Any consumer that walks through your store's front door has come in for a reason. If they leave empty-handed or within minutes of entering your store, chances are something's put them off making a purchase or has made them dislike your brand entirely. Half of all shoppers report leaving a store early because they didn't like the music that was playing or they found it frustrating. So what can you do about this?
Are you playing background music in your store? Then you should know that what you’re doing might be illegal. We get it, you need some good tunes playing while your customers shop and if you want to create a pleasant mood that keeps consumers engaged and in-store for longer. In this article, we’d like to make a case for why this is a matter that is worth your attention and how you can avoid legal headaches, hefty fines and hurting your reputation by taking a few simple precautions for your store or restaurant.
Stores are using music to make customers spend more. Are you? Retail marketers are constantly looking for new ways to hook prospects and influence their shopping patterns and behavior. But many overlook one of the most effective strategies for increasing sales and building a "sticky" customer base: music.
Have you ever walked into a store and had a positive experience, you probably were unaware of how music subconsciously influenced your mood and purchases. That's successful music marketing - and also what you want to mimic in your stores. So how does music impact buyer spending patterns, mood, and ultimately, profit?
Many experts agree that music changes the consumer experience. It can make shoppers spend more time in-store and boost sales or it can cause them to leave early, never to return again. Did you know, half of all shoppers leave a store because they are bothered by the song selection?
If you want to learn how to be successful in retail, here are 6 key tips you can't do without: 👇
Businesses lose $75 billion over poor customer service every year. Although many think traditional brick-and-mortar stores are becoming a thing of the past, research says otherwise. Over half of consumers say that their most recent and memorable shopping experience that they really enjoyed took place in a physical store. This means that there’s still huge potential and money to be made in retail.
Music is the lifeblood of everything that I do. It also happens to be one of the most underrated and effective marketing strategies out there. Why?
Take a look at the easy to follow flowchart below to learn about the options you have for playing music in your business.
Yes, this is true! In fact, there are many different sounds, smells, and sights that can alter your mood and thoughts when shopping – this is known as shopper’s psychology. Shopper’s psychology is the process of understanding your customers on a psychological level. What makes them tick? What processes trigger different actions in their brain? What items can create association or alter a customer’s thought process?
From the moment we’re born through to our passing, human life is entwined with music. From lullabies through to funeral hymns, music acts as a soundtrack to our existence, often augmenting and enriching our journey; the rhythms reflected in our heartbeats, our speech patterns, and our energy levels. As such music is a powerful force in our lives and affects the way we live in today’s society.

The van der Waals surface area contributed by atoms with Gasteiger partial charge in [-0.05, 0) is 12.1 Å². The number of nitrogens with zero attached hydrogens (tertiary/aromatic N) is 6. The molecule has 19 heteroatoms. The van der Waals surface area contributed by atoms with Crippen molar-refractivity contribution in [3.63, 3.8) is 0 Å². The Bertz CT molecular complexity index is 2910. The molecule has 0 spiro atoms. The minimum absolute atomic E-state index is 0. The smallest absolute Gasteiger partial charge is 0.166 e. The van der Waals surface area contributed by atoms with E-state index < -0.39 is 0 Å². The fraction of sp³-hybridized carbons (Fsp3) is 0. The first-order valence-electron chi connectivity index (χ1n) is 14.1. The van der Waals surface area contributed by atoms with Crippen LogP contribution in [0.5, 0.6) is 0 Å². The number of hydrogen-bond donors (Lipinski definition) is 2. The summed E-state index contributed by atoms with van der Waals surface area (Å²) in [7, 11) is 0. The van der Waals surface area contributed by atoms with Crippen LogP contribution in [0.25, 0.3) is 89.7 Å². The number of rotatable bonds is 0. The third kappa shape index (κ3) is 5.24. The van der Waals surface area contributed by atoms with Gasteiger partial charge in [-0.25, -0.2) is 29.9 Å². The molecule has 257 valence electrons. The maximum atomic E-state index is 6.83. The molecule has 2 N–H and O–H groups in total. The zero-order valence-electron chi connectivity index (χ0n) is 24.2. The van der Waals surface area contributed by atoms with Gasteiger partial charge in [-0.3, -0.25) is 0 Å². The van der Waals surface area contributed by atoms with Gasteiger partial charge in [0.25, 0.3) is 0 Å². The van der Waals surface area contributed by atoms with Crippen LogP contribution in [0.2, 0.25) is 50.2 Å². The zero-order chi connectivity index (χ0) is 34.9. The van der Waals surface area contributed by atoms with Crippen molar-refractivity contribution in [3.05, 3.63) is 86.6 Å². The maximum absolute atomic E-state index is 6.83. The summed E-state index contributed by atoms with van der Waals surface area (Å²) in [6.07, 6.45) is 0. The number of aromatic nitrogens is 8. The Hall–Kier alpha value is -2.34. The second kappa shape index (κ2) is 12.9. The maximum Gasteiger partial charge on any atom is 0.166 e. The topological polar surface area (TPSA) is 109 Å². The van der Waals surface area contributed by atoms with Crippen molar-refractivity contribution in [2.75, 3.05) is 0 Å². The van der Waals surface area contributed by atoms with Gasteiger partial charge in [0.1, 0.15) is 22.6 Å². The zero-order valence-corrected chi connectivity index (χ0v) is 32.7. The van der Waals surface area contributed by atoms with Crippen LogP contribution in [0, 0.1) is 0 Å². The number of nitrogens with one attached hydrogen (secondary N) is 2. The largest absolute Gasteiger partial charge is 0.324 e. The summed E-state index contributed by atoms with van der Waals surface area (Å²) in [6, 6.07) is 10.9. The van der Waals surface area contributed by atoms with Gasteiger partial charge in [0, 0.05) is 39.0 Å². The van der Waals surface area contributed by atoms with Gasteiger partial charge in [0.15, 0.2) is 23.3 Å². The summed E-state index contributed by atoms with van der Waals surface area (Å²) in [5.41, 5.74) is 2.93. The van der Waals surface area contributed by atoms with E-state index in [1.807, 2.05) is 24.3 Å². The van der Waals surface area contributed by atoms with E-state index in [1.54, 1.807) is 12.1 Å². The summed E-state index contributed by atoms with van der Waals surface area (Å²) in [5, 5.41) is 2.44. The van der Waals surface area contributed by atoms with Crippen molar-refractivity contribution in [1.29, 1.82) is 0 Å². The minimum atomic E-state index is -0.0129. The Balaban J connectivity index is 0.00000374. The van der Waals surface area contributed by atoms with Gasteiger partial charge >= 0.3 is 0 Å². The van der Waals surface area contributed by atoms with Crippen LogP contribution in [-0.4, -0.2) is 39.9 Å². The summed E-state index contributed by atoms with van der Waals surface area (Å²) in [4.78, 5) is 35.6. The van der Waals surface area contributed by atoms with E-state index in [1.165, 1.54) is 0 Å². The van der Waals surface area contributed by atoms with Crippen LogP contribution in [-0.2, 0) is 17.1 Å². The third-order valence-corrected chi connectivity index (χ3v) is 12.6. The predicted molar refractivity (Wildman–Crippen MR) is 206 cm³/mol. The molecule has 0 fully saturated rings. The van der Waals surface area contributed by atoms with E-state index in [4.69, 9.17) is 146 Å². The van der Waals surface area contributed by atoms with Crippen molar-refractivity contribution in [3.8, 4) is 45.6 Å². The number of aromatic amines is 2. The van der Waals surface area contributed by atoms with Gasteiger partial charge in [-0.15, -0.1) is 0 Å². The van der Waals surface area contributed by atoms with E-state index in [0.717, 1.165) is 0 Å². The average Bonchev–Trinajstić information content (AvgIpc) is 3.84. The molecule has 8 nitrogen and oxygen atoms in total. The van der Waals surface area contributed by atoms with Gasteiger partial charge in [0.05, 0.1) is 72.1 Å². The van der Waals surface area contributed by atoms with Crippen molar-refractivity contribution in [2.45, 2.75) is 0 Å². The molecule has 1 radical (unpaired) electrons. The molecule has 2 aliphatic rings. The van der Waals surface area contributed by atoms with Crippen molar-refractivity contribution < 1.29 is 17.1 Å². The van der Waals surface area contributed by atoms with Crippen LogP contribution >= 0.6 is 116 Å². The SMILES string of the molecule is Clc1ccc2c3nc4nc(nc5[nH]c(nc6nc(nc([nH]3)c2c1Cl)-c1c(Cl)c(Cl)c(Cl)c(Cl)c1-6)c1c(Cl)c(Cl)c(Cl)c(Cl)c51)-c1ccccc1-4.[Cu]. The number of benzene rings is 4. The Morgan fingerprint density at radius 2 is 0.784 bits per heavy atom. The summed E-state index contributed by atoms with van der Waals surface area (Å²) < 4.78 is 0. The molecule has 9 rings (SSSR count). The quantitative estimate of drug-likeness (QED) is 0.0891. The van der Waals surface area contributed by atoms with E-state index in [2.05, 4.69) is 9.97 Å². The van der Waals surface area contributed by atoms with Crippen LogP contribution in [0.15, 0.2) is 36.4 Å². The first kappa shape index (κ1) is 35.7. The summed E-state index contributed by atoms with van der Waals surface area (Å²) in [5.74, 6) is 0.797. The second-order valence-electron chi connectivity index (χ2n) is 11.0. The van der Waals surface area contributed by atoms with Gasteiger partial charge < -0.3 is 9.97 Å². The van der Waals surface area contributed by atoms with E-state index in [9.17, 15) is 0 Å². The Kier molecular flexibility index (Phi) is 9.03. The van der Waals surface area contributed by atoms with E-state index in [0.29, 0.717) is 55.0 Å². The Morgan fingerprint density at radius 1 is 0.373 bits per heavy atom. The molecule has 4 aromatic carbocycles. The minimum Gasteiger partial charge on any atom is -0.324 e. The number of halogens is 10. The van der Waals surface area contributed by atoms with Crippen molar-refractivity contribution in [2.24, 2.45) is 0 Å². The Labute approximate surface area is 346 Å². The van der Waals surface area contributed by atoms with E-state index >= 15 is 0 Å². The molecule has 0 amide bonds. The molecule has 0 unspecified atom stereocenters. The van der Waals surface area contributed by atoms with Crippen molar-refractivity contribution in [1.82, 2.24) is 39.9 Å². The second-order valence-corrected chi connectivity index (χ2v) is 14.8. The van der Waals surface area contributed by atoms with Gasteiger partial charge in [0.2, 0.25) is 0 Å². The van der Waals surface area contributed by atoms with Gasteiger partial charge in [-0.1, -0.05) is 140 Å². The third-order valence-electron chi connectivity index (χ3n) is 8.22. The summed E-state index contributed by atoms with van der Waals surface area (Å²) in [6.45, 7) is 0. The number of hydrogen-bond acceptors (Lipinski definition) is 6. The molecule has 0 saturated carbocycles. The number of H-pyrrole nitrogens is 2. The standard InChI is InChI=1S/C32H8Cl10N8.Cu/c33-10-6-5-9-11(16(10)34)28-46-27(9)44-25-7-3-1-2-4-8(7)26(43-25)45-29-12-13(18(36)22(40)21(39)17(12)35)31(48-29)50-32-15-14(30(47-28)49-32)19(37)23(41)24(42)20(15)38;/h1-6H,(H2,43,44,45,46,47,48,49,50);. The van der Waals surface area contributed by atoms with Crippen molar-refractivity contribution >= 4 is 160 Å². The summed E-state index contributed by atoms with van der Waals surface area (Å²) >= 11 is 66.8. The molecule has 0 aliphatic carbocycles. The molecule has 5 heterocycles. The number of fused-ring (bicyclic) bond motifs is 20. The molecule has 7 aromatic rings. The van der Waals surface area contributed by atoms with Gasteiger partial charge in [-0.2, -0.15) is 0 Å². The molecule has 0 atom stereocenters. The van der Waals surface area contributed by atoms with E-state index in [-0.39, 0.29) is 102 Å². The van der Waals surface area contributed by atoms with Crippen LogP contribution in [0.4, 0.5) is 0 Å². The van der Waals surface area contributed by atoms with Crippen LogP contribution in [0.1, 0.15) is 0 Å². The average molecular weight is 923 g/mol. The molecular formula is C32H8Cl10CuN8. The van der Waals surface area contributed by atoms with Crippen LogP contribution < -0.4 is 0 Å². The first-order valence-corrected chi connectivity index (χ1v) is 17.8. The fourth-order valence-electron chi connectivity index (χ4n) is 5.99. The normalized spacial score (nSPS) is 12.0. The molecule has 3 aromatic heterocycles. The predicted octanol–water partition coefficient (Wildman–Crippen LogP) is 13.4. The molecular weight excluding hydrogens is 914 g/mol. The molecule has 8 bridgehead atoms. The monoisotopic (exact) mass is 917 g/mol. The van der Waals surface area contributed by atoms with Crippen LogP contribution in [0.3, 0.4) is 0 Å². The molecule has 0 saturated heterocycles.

The Smart50 awards acknowledge Australia’s top 50 fastest growing SMEs. For 10 years, they’ve consistently shone a light on some of Australia’s most influential and successful entrepreneurs.
In this 15 minute video, Dean Cherny, founder of storePlay, chats with Dan Monheit about the beginnings of storePlay and some of the inner workings of the music industry.
We all go shopping. Some of us try to limit our shopping time to the obligatory grocery run, others browse all the latest collections for a hobby. We have one undeniable thing in common though; we are all influenced by the many sensory cues we receive while shopping. In this article, we will have a look at the processes at work, with a particularly strong focus on sound and music.
Most people understand intuitively that sound and music have some form of influence on us. This is why we choose different music when we go out with friends, as opposed to when we want to wake up slowly on a Sunday morning. The music changes our mood.
Music can boost a brand’s performance. From brand image perception, to message retention and actual purchasing behavior instore, music is known to have a big influence. This is not just something we found in our own business, although we did. It is actually backed up by a significant body of scientific studies that have been conducted ever since the eighties until today.
Streaming music services, such as Spotify or Apple music, have reshaped the way we consume music. Never before could we carry millions of songs in our back pockets and match playlists to our mood, at any time we desire. This great experience in personal music consumption triggers an important misconception among entrepreneurs looking for instore music though: “If Spotify/Apple music works so well in my personal life, why not use it in my shop, bar, restaurant or other business venue?” In this article, we provide a number of reasons why you should not. Both from a legal and a marketing perspective.